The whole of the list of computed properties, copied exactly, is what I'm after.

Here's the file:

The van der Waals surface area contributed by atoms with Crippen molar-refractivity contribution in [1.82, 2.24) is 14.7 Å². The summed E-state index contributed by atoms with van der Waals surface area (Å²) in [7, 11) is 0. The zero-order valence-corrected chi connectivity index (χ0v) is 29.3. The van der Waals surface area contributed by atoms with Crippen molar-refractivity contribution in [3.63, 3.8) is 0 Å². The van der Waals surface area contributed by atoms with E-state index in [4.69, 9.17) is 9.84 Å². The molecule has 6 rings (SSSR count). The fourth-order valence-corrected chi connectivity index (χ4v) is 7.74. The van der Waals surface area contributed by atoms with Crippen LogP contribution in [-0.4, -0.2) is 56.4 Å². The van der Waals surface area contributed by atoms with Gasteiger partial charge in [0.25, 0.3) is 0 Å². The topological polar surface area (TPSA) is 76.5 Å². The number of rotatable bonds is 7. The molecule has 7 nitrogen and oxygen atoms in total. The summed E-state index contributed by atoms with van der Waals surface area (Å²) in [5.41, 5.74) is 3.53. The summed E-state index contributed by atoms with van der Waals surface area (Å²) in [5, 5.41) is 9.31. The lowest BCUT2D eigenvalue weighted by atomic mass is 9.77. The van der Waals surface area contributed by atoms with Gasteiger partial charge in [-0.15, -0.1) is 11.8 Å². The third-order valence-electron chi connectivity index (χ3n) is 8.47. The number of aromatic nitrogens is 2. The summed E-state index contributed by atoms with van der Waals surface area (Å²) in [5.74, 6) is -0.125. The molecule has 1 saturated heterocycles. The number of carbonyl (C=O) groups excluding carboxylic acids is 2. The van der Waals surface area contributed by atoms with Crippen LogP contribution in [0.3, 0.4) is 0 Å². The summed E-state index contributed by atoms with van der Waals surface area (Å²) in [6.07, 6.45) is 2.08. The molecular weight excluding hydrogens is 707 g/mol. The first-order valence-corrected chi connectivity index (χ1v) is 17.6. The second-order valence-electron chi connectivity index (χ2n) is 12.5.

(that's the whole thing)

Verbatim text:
The van der Waals surface area contributed by atoms with Crippen molar-refractivity contribution in [1.82, 2.24) is 14.7 Å². The summed E-state index contributed by atoms with van der Waals surface area (Å²) in [7, 11) is 0. The zero-order valence-corrected chi connectivity index (χ0v) is 29.3. The van der Waals surface area contributed by atoms with Crippen molar-refractivity contribution in [3.63, 3.8) is 0 Å². The van der Waals surface area contributed by atoms with E-state index in [4.69, 9.17) is 9.84 Å². The molecule has 6 rings (SSSR count). The fourth-order valence-corrected chi connectivity index (χ4v) is 7.74. The van der Waals surface area contributed by atoms with Crippen LogP contribution in [-0.4, -0.2) is 56.4 Å². The van der Waals surface area contributed by atoms with Gasteiger partial charge in [0.25, 0.3) is 0 Å². The topological polar surface area (TPSA) is 76.5 Å². The number of rotatable bonds is 7. The molecule has 7 nitrogen and oxygen atoms in total. The summed E-state index contributed by atoms with van der Waals surface area (Å²) in [5.41, 5.74) is 3.53. The summed E-state index contributed by atoms with van der Waals surface area (Å²) in [5, 5.41) is 9.31. The lowest BCUT2D eigenvalue weighted by atomic mass is 9.77. The van der Waals surface area contributed by atoms with Gasteiger partial charge in [-0.15, -0.1) is 11.8 Å². The third-order valence-electron chi connectivity index (χ3n) is 8.47. The number of aromatic nitrogens is 2. The summed E-state index contributed by atoms with van der Waals surface area (Å²) in [5.74, 6) is -0.125. The molecule has 1 saturated heterocycles. The number of carbonyl (C=O) groups excluding carboxylic acids is 2. The van der Waals surface area contributed by atoms with Crippen LogP contribution in [0.3, 0.4) is 0 Å². The summed E-state index contributed by atoms with van der Waals surface area (Å²) in [6.07, 6.45) is 2.08. The molecular weight excluding hydrogens is 707 g/mol. The first-order valence-corrected chi connectivity index (χ1v) is 17.6. The second-order valence-electron chi connectivity index (χ2n) is 12.5.